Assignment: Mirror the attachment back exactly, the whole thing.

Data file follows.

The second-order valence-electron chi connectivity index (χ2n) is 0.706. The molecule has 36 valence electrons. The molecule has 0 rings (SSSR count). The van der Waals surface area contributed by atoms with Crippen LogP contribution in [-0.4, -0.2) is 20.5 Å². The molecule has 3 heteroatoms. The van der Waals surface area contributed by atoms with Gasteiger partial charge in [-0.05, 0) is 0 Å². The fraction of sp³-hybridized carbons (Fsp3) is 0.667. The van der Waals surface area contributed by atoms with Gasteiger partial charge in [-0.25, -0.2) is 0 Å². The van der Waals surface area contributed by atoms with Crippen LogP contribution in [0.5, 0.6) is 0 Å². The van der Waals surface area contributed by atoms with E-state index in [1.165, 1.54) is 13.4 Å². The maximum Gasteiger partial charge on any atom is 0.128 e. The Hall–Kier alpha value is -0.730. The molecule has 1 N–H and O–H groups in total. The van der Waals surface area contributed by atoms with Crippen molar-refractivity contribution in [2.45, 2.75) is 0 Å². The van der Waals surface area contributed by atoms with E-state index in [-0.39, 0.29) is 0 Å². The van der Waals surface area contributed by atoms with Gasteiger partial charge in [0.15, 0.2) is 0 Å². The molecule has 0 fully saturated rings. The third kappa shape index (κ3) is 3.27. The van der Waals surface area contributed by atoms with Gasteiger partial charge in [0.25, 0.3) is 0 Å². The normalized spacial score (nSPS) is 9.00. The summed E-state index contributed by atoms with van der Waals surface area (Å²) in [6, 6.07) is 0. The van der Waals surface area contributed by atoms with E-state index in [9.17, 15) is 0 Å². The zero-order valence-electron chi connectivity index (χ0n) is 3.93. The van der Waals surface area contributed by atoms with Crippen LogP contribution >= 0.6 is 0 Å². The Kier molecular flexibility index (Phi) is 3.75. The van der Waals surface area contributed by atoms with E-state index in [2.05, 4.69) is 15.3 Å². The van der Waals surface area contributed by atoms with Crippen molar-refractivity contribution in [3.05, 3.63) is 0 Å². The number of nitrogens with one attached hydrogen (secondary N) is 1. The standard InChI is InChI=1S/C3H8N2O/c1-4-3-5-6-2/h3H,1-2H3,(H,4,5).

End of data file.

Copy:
The second-order valence-electron chi connectivity index (χ2n) is 0.706. The molecule has 36 valence electrons. The molecule has 0 rings (SSSR count). The van der Waals surface area contributed by atoms with Crippen LogP contribution in [-0.4, -0.2) is 20.5 Å². The molecule has 3 heteroatoms. The van der Waals surface area contributed by atoms with Gasteiger partial charge in [-0.05, 0) is 0 Å². The fraction of sp³-hybridized carbons (Fsp3) is 0.667. The van der Waals surface area contributed by atoms with Gasteiger partial charge in [-0.25, -0.2) is 0 Å². The van der Waals surface area contributed by atoms with Crippen LogP contribution in [0.5, 0.6) is 0 Å². The van der Waals surface area contributed by atoms with E-state index in [1.165, 1.54) is 13.4 Å². The maximum Gasteiger partial charge on any atom is 0.128 e. The Hall–Kier alpha value is -0.730. The molecule has 1 N–H and O–H groups in total. The van der Waals surface area contributed by atoms with Crippen molar-refractivity contribution in [2.45, 2.75) is 0 Å². The van der Waals surface area contributed by atoms with E-state index in [-0.39, 0.29) is 0 Å². The van der Waals surface area contributed by atoms with Gasteiger partial charge in [0.15, 0.2) is 0 Å². The molecule has 0 fully saturated rings. The third kappa shape index (κ3) is 3.27. The van der Waals surface area contributed by atoms with Gasteiger partial charge in [0.25, 0.3) is 0 Å². The normalized spacial score (nSPS) is 9.00. The summed E-state index contributed by atoms with van der Waals surface area (Å²) in [6, 6.07) is 0. The van der Waals surface area contributed by atoms with E-state index in [9.17, 15) is 0 Å². The zero-order valence-electron chi connectivity index (χ0n) is 3.93. The van der Waals surface area contributed by atoms with Crippen LogP contribution >= 0.6 is 0 Å². The Kier molecular flexibility index (Phi) is 3.75. The van der Waals surface area contributed by atoms with E-state index in [2.05, 4.69) is 15.3 Å². The van der Waals surface area contributed by atoms with Crippen molar-refractivity contribution in [3.05, 3.63) is 0 Å². The number of nitrogens with one attached hydrogen (secondary N) is 1. The standard InChI is InChI=1S/C3H8N2O/c1-4-3-5-6-2/h3H,1-2H3,(H,4,5).